Objection—Maybe these “prophecies” were written after the time of Jesus. Such will not work. Josh McDowell has answered, “If you are not satisfied with 450 B.C., as the historical date for the completion of the Old Testament, then take into consideration the following: The Septuagint, the Greek translation of the Hebrew Scriptures, were initiated in the reign of Ptolemy Philadelphus (285-246 B.C.). It is rather obvious that if you have a Greek translation in 250 B.C., then you had to have a Hebrew text from which it was written. This will suffice to indicate that there was at least a 250 year gap between the prophecies being written down and their fulfillment in the person of Christ” (ibid., p. 144).
Objection—Maybe Jesus deliberately tried to fulfill these prophecies. Josh McDowell answered, “The above objection might seem plausible until we realize that many of the prophecies concerning the messiah were totally beyond the human control of Jesus, such as—place of birth (Micah 5:2); time of birth (Daniel 9:25; Genesis 49:10);betrayal; manner of death (Psalm 22:16); people’s reaction (mocking, spitting, etc.); burial” (ibid., p. 166).
Scientific Accuracy and Foreknowledge
When one reads from the ancient world, one finds that superstitions and scientific inaccuracies abounded. The Papyrus Ebers, an Egyptian medical book from 1552 B.C., advises that “to prevent the hair from turning gray, anoint it with the blood of a black calf which has been boiled in oil, or with the fat of a rattlesnake” (S. L. McMillen, None of These Diseases, p. 9). The Bible does not contain such nonsense.
1. Genesis 1:9—“Let the waters under the heavens be gathered together in one place, and let dry land appear.”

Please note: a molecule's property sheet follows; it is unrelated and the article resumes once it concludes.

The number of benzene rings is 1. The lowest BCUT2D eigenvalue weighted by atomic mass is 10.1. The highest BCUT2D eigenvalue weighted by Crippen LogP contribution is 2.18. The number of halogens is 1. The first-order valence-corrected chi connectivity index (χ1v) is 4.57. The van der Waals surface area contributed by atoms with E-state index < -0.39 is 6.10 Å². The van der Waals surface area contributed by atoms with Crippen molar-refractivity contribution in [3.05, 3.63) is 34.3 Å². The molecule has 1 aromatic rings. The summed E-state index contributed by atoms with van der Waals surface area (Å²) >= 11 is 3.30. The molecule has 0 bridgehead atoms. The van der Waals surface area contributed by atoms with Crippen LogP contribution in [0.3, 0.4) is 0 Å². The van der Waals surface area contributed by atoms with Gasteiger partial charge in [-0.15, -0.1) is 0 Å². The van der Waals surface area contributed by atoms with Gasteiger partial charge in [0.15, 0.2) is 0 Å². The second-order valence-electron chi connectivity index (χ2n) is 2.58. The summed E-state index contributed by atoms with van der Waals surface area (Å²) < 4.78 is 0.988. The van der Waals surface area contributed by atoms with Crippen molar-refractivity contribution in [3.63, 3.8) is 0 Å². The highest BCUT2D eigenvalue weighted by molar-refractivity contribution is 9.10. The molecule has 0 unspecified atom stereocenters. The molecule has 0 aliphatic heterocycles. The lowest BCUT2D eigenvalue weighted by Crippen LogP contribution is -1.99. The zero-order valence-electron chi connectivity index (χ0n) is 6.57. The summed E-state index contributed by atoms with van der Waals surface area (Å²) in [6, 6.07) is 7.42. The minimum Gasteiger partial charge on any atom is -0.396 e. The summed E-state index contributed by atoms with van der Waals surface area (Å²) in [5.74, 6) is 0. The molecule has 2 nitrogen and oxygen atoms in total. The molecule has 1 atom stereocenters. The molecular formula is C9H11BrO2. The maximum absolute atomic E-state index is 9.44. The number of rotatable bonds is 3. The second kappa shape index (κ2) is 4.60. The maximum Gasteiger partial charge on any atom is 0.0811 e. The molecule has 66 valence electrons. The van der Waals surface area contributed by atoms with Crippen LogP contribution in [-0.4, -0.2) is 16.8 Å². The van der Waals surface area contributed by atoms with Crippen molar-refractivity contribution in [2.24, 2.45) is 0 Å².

Today, we know that the oceans are not really separate bodies of water, but join together. How did Moses know this without advanced cartography or satellite technology?
2. Isaiah 40:22—“It is He (God) who sits above the circle of the earth.”
The word “circle” could be rendered “sphere”. How did Isaiah know the earth was a sphere? Some of the ancient world believed the earth to be flat.
3. Psalm 8:8—“… paths of the sea.”
Matthew Fontain Maury (1806-1873) was motivated by this verse to search for and find the Gulf Stream flow. There is a monument in Richmond, erected by the state of Virginia, to this man. The base of the monument is inscribed with Psalms 8:8.
4. Leviticus 12:3 (cf. Genesis 17:12; 21:4)—Israelite parents were to circumcise their male children on the eighth day of life.
Why not the sixth or the tenth? Was this day arbitrarily picked?
Today, we know that vitamin K and prothrombin are essential to efficient blood clotting. It is on the fifth through the seventh day of a male-child’s life that vitamin K begins to be produced at normal levels. It is only on the eighth day that prothrombin climbs above normal levels. In times before modern medicine, this would be the optimal time for surgery.
5. Genesis 3:15; 38:8-9—Both male and female are said to have “seed”.
Today, we know that in ordinary reproduction a child inherits chromosomes from both genders.
However, this was not always known. In ancient Greece, Democritus and others believed women to be mere incubators, and that only men possessed the seed of life.
Examples like these could be multiplied many times over.